The team at Cardiff University developed three digital prototypes to automate compliance practices. These were in response to those deemed as 'most desired' from research among industry experts. Firstly they developed an AI-based image recognition tool for compliance checking of fire warning signs and fire doors. Hundreds of images have been used used to train the compliance tool to identify if a fire sign has been correctly placed and installed, as well as detecting damage to fire doors. Using the software only requires a small amount of training, meaning regular inspections can be carried out onsite and then fed into the compliance platform for automated assessment. The prototype currently looks at two aspects of fire signage and fire doors, but could be scale up and applied to many more. Secondly, the team has developed a LIDAR Measurement scanner and app that can run geometric checks around building evacuation, verifying the distance between simultaneous escape routes and the directions of alternative escape routes. The software automatically highlights if an escape route is the correct width or angle, compared to current regulations. This makes it easy for an assessor to check if its compliant or not. It can also assess whether there is adequate stair exits for the number of storeys or the type of building it is. Lastly, the team has developed a thermography prototype which uses a combination of single shot images from a thermal camera and continuous infrared sensor technology to measure thermal transmittance (U-Values). By reading surface temperature and reflective temperature and combining it with air humidity, temperature and wind speed, the tool can accurately assess the thermal state of a building structure and show whether there is any energy leakage. Assessing a buildings U-Values against UK Building Regulations will allow the owners to more quickly identify an area that is underperforming and intervene sooner to prevent avoidable CO2 emissions. 

Whole life innovation

As well as solving specific compliance assessment needs, these data-driven tools and technology support continual assessment of a building's compliance against requirements throughout its whole lifecycle. Rarely seen in practice, this more accurate, always-available approach to compliance checking will enable systematic management of a building's performance (or underperformance) beyond its construction completion. Going forward, the project will continue to look at how other off-the-shelf data collection technologies can be used to improve the automated compliance checking of built assets. And in improving the speed, quality and accuracy of assessing a building's compliance will of course increase its safety and performance for occupants.


Cardiff University is part of the ICURe programme with SETsquared, which is designed to move ideas and innovation out of universities and into the marketplace, where they will have the greatest impact. Cardiff University has also teamed up with Construction Innovation Hub to develop a digital ecosystem to help construction firms navigate the complex regulatory landscape with greater ease and certainty.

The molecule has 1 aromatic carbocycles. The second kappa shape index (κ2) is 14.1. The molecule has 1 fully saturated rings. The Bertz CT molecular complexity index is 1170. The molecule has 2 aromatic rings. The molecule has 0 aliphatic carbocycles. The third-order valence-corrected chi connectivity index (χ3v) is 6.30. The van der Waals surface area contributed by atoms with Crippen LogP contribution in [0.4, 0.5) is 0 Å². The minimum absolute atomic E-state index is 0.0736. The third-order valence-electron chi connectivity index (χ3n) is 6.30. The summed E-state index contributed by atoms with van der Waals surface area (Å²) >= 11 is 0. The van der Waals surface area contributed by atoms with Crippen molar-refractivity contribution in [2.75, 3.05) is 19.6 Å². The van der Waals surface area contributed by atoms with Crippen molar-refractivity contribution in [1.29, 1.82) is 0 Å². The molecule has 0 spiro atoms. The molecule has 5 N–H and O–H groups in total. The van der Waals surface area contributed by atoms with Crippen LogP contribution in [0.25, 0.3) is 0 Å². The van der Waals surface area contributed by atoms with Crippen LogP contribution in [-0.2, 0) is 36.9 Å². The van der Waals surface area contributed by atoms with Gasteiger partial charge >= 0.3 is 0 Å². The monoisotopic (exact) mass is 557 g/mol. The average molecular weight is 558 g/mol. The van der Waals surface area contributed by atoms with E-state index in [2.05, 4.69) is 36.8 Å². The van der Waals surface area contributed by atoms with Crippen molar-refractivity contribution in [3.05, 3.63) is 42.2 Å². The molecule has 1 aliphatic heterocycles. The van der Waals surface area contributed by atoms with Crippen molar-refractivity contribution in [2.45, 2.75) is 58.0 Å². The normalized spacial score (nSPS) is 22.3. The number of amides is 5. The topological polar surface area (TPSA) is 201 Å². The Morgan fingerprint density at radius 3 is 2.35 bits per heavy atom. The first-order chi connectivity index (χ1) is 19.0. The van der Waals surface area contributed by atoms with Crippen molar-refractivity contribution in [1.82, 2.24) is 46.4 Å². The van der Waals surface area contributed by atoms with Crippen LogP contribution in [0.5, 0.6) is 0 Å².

• Construction Innovation Hub
  • SETsquared
  • University of Cardiff

Lead support

Transforming Construction Network Plus actively supported the research team, preparing and developing its research outputs.

Long Term Vision

Compliance inspections have been in need of automation. The tools developed here will improve confidence in the data captured, increase the frequency that inspections can be carried out and make the process more cost and time-efficient. By tracking the compliance of a building through its lifecycle rather than just at completion, errors or faults can be corrected as they occur. The data can also be shared across the industry to help create a blueprint for future building design and compliance, making buildings ultimately more safe for people and more efficient for the environment.

Human Stories

The automation and reliability of these tools will mean property managers can be easily trained to carry out accurate and frequent inspections themselves, and more frequent inspections means ultimately more safe buildings for those that live in them.

Powerful Processes

Research among industry experts identified three areas for innovation - fire signage and safety checking; building evacuation routes; and thermal transmittance. Three prototypes have been developed by the Cardiff University team with a view to testing and scaling them for widespread commercialisation. They are:

  1. An AI-based image recognition compliance tool to identify if fire signs have been correctly placed and installed, and to detect damage to fire doors.
  2. A LIDAR Measurement scanner and app that can run geometric checks to check for compliance around building evacuation.
  3. A thermography prototype which combines single shot images from a thermal camera with infrared sensor technology to measure thermal transmittance (U-Values) and highlight energy leakage.

Fascinating Facts

There are 69 building regulations that compliance processes check against.


This project will improve the health and safety of building occupants by allowing building owners to operate more rigorous safety inspections on their buildings, without the large cost implications they currently represent.

These tool save time by increasing the number of inspections that can be done by any stakeholder, at any given time, in any given buildings by simply automating the processes of collecting and analysing inspection data. In cases where fully automated assessments are not possible, on site data could be collected and assessed remotely, limiting travel and other time-consuming activities.